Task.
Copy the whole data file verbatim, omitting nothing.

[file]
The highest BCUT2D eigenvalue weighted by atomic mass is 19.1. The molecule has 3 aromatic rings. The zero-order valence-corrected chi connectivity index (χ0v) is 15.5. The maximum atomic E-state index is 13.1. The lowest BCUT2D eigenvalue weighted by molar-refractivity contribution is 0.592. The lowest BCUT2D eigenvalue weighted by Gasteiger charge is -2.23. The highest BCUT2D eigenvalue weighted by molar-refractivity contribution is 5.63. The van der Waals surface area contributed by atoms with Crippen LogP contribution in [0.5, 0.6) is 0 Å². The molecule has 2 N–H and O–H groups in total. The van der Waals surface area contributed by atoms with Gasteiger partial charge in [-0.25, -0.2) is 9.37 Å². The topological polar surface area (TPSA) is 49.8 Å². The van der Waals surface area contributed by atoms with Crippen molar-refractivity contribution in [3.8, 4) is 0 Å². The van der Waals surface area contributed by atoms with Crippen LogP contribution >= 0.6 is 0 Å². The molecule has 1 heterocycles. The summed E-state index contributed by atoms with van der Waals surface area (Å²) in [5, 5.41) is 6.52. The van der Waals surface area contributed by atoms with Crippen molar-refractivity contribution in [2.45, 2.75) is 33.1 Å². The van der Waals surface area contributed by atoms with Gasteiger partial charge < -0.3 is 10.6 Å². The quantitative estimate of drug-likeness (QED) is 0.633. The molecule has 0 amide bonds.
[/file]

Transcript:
The highest BCUT2D eigenvalue weighted by atomic mass is 19.1. The molecule has 3 aromatic rings. The zero-order valence-corrected chi connectivity index (χ0v) is 15.5. The maximum atomic E-state index is 13.1. The lowest BCUT2D eigenvalue weighted by molar-refractivity contribution is 0.592. The lowest BCUT2D eigenvalue weighted by Gasteiger charge is -2.23. The highest BCUT2D eigenvalue weighted by molar-refractivity contribution is 5.63. The van der Waals surface area contributed by atoms with Crippen LogP contribution in [0.5, 0.6) is 0 Å². The molecule has 2 N–H and O–H groups in total. The van der Waals surface area contributed by atoms with Gasteiger partial charge in [-0.25, -0.2) is 9.37 Å². The topological polar surface area (TPSA) is 49.8 Å². The van der Waals surface area contributed by atoms with Crippen molar-refractivity contribution in [3.8, 4) is 0 Å². The van der Waals surface area contributed by atoms with Crippen LogP contribution >= 0.6 is 0 Å². The molecule has 1 heterocycles. The summed E-state index contributed by atoms with van der Waals surface area (Å²) in [5, 5.41) is 6.52. The van der Waals surface area contributed by atoms with Crippen molar-refractivity contribution in [2.45, 2.75) is 33.1 Å². The van der Waals surface area contributed by atoms with Gasteiger partial charge < -0.3 is 10.6 Å². The quantitative estimate of drug-likeness (QED) is 0.633. The molecule has 0 amide bonds.